As with the 水煮 (shuǐ zhǔ) style of cooking, the literal English translation of 火鍋 (huǒ guō) can be somewhat misleading to those unfamiliar with Chinese cuisine. Like 水煮牛肉 (shuǐ zhǔ niú ròu), which is completely different from English boiled beef, 火鍋 bears very little resemblance to Lancashire hotpot.
火鍋 is a sociable, communal-style meal, served as a simmering pot of stock in the middle of the table with raw ingredients (sliced meat and fish, prawns, vegetables, tofu, noodles, etc) supplied on the side. You choose your own ingredients and cook them to your preferred doneness by letting them simmer in the pot before fishing them out with chopsticks or a strainer. Various dipping sauces are also offered.
There are a number of different styles of stock. Helen Yuet Ling Pang describes the Cantonese style, which is a fairly plain one flavoured with carrot, daikon, spring onion, and ginger — you could use pork or chicken stock as a base for this, but since Helen lives with a vegetarian she uses water, and it works out fine. The version pictured at the top of this post is a "split" version known as 鴛鴦 (yuān yāng) [see footnote 0], which has a spicy Sichuan-style stock in one side and a milder, "medicinal" stock in the other — quite handy if the various members of your party have differing chilli tolerances!
I'm having a little trouble finding recipes for the Sichuan-style stock — as far as I can see, a lot of people who make this hotpot style at home simply buy a pre-mixed seasoning packet and use that. I did find a recipe on the BBC website, and an accompanying video [see footnote 1]. (Update, April 2012: I found one on the Yi Reservation blog, though it doesn't give quantities.) I've had no luck at all finding a recipe for the "medicinal" stock, but it usually seems to include things like dried mushrooms and goji berries (wolfberries). (Update, February 2013: Yi Reservation has now posted a recipe for medicinal hotpot stock.)
To serve 火鍋 at home, you'll want some kind of tabletop cooker, a pot to go on it, some small single-serving hotpot strainers, and of course chopsticks. You may want to supply separate sets of chopsticks for eating and for transferring raw ingredients to the pot with, to avoid cross-contamination. Hotpot strainers (photo) should be available in most Chinese supermarkets that have kitchenware sections (regular readers will, I suspect, not be surprised to learn that I got mine from Loon Fung in Silvertown). The cooking can be done in a rice cooker, if you happen to have one of the old types with a completely removable lid, or in a specialist 火鍋 vessel (look for these in any Chinese cash-and-carry/large supermarket). I recently managed to achieve a two-person hotpot in a fondue set, but it was a slow process even on the highest heat setting.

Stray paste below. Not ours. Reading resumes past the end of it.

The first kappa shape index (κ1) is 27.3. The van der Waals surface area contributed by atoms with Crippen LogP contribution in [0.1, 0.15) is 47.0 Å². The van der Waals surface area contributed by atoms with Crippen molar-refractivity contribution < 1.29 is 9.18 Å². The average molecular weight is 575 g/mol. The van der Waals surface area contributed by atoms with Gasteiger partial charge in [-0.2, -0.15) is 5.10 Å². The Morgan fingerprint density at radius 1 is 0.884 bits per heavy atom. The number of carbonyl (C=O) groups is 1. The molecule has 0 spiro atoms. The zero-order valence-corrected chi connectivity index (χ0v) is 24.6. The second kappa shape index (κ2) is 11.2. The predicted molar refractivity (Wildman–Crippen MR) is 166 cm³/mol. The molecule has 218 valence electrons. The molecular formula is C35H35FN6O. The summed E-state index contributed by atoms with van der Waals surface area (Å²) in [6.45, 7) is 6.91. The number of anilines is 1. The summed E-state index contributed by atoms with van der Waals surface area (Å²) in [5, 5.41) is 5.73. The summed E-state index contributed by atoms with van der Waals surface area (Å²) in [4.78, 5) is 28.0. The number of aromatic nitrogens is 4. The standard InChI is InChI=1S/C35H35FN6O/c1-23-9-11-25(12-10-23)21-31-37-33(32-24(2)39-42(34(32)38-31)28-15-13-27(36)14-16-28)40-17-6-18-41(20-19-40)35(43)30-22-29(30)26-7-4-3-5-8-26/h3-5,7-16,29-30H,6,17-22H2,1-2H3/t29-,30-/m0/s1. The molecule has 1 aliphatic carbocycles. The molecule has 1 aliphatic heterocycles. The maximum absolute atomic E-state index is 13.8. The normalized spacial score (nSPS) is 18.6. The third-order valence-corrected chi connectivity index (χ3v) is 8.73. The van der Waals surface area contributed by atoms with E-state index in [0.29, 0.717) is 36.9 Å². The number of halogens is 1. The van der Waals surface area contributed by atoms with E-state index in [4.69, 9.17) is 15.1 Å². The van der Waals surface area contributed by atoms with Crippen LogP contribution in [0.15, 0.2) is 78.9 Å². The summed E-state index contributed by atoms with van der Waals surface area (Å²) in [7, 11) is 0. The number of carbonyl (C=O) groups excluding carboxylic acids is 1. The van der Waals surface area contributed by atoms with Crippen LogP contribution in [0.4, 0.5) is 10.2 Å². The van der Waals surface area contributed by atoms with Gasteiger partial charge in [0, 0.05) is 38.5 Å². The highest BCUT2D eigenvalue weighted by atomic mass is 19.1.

Here are some of my favourite hotpot ingredients (see also my earlier post full of balls):
|通菜||tōng cài||water spinach (a leafy green with hollow stems and long narrow leaves)|
|空心菜||kōng xīn cài||another name for water spinach|
|金針菇||jīn zhēn gū||enoki mushrooms (literally "golden needle mushrooms")|
|凍豆腐||dòng dòu du||frozen tofu|
|大蝦||dà xiā||king prawns|
|青口||qīng kǒu||green-lip mussels (literally "green mouth")|
|魚片||yú piàn||sliced fish|
|特色肥牛||tè sè féi niú||"characteristic fatty beef" — ultra-thinly-sliced raw beef|
Finally, here are some hotpot menus from London restaurants:
- Chilli Cool, Bloomsbury (photo with transcription, bilingual)
- Red & Hot, Euston (blurry photo with partial transcription, bilingual, but the English and Chinese versions don't correspond exactly)
- Royal Palace, Surrey Quays (text, translation by me)
Footnote:  鴛 (yuān) and 鴦 (yāng) are the characters for the male and female Mandarin duck, and are often used together to denote a pairing of some kind — CantoDict has a few examples (scroll down).
Footnote:  I'm not sure whether or how much the BBC recipe is "dumbed down", given that the chef (Ching-He Huang) is using Lee Kum Kee chilli bean paste — with the brand name blanked out on the jar, since this is the BBC, but the jar is pretty distinctive. See Fuchsia Dunlop on this subject, and also note this forum thread disparaging Lee Kum Kee's pre-prepared Sichuan hotpot base.